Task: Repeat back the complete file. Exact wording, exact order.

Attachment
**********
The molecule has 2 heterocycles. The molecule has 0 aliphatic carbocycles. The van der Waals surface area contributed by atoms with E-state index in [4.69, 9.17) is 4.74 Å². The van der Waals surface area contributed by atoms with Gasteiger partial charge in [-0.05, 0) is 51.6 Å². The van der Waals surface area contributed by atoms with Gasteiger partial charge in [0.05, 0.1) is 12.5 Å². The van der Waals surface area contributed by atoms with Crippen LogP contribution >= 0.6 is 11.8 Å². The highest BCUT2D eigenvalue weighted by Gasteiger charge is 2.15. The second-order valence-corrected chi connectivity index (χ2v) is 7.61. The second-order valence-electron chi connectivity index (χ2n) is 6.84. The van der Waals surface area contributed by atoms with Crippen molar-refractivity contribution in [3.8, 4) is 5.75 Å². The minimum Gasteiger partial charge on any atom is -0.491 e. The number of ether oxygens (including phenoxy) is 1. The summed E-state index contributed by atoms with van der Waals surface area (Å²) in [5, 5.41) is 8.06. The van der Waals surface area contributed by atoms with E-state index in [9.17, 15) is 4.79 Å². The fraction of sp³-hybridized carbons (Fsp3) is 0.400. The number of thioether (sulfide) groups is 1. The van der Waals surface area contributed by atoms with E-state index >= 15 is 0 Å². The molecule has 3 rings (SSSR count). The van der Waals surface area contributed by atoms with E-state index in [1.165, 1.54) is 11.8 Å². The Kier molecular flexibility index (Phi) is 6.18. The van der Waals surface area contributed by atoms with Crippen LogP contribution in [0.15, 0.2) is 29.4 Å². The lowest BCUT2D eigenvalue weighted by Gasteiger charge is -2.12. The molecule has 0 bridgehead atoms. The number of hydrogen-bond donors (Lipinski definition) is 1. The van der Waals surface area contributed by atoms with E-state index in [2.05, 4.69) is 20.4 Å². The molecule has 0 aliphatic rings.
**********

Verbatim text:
The molecule has 2 heterocycles. The molecule has 0 aliphatic carbocycles. The van der Waals surface area contributed by atoms with E-state index in [4.69, 9.17) is 4.74 Å². The van der Waals surface area contributed by atoms with Gasteiger partial charge in [-0.05, 0) is 51.6 Å². The van der Waals surface area contributed by atoms with Gasteiger partial charge in [0.05, 0.1) is 12.5 Å². The van der Waals surface area contributed by atoms with Crippen LogP contribution >= 0.6 is 11.8 Å². The highest BCUT2D eigenvalue weighted by Gasteiger charge is 2.15. The second-order valence-corrected chi connectivity index (χ2v) is 7.61. The second-order valence-electron chi connectivity index (χ2n) is 6.84. The van der Waals surface area contributed by atoms with Crippen molar-refractivity contribution in [3.8, 4) is 5.75 Å². The minimum Gasteiger partial charge on any atom is -0.491 e. The number of ether oxygens (including phenoxy) is 1. The summed E-state index contributed by atoms with van der Waals surface area (Å²) in [5, 5.41) is 8.06. The van der Waals surface area contributed by atoms with E-state index in [9.17, 15) is 4.79 Å². The fraction of sp³-hybridized carbons (Fsp3) is 0.400. The number of thioether (sulfide) groups is 1. The van der Waals surface area contributed by atoms with E-state index >= 15 is 0 Å². The molecule has 3 rings (SSSR count). The van der Waals surface area contributed by atoms with E-state index in [1.165, 1.54) is 11.8 Å². The Kier molecular flexibility index (Phi) is 6.18. The van der Waals surface area contributed by atoms with Crippen LogP contribution in [0.15, 0.2) is 29.4 Å². The lowest BCUT2D eigenvalue weighted by Gasteiger charge is -2.12. The molecule has 0 bridgehead atoms. The number of hydrogen-bond donors (Lipinski definition) is 1. The van der Waals surface area contributed by atoms with E-state index in [2.05, 4.69) is 20.4 Å². The molecule has 0 aliphatic rings.